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Health Care Reform:

Health Insurance & Affordable Care Act

Tax Penalty At-a-Glance: Who Will Pay & How Much

By law, you need to have health insurance by 2014. If you already get insurance through your employer or your partner's employer, you're all set. But what happens if you don't meet this requirement from the Affordable Care Act?

Who Has to Pay and How Much Is It?

If you don't buy health insurance, you may have to pay a fine when you file your annual income taxes.

For the first year of the new law, 2014, the fine for not having insurance is the lowest it will be. After that, it goes up steeply in 2015 and again in 2016.

There are two ways the government will calculate what you owe when you file your taxes. You have to pay whichever amount is higher.

The fees are as follow:

2014

  • $95 for each adult and $47.50 for each child, but not more than $285 total per family
  • Or 1% of your family's yearly taxable income

2015

  • $325 for each adult and $162.50 for each child, but no more than $975 total per family.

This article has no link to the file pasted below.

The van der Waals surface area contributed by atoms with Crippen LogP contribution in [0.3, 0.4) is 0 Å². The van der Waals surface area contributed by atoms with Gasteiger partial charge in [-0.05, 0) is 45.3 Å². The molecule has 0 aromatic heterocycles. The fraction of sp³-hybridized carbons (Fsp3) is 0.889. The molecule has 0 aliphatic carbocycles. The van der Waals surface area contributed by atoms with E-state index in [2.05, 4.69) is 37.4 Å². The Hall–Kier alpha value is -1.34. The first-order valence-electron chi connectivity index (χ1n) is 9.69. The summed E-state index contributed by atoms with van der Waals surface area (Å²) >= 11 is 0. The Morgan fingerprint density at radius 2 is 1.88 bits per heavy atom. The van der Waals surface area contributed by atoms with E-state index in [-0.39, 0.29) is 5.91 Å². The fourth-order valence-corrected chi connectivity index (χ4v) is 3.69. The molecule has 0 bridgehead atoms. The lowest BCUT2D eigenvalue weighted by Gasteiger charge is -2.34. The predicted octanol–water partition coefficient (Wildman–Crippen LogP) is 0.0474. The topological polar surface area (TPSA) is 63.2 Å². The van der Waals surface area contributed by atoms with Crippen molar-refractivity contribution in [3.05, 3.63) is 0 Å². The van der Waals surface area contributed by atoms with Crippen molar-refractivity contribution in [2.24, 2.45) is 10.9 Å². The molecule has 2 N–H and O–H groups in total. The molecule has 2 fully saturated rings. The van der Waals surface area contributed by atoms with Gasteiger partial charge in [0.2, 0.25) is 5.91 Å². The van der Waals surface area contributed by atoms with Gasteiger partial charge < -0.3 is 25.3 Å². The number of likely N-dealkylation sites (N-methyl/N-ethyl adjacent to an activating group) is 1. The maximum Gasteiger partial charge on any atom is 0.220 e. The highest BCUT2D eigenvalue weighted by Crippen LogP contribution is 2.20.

• Or 2% of your family's yearly taxable income

2016 and beyond

  • $695 for each adult and $347.50 for each child, but no more than $2,085 per family
  • Or 2.5% of your family yearly taxable income

The amount you must pay will be capped at the national average cost for a bronze-level health plan sold through the Marketplace.

Don't Assume You Can't Afford Insurance

You can avoid having to pay the penalty by enrolling in an insurance plan. You may be eligible for financial help from the government. This help comes in the form of a tax credit, or a subsidy.

To get it, you must enroll in a plan through your state's Marketplace.

  • The amount you make each year must meet certain rules. Some financial support may be available even if you are in a middle-income range.
  • There are two types of subsidies available:
    • Premium tax credit. This money can help pay for your monthly insurance payments, which is called a premium.
    • Cost-sharing subsidy. If you qualify, you will pay less when you get health care or buy medicine because your deductibles, copays, and coinsurance will be lower.
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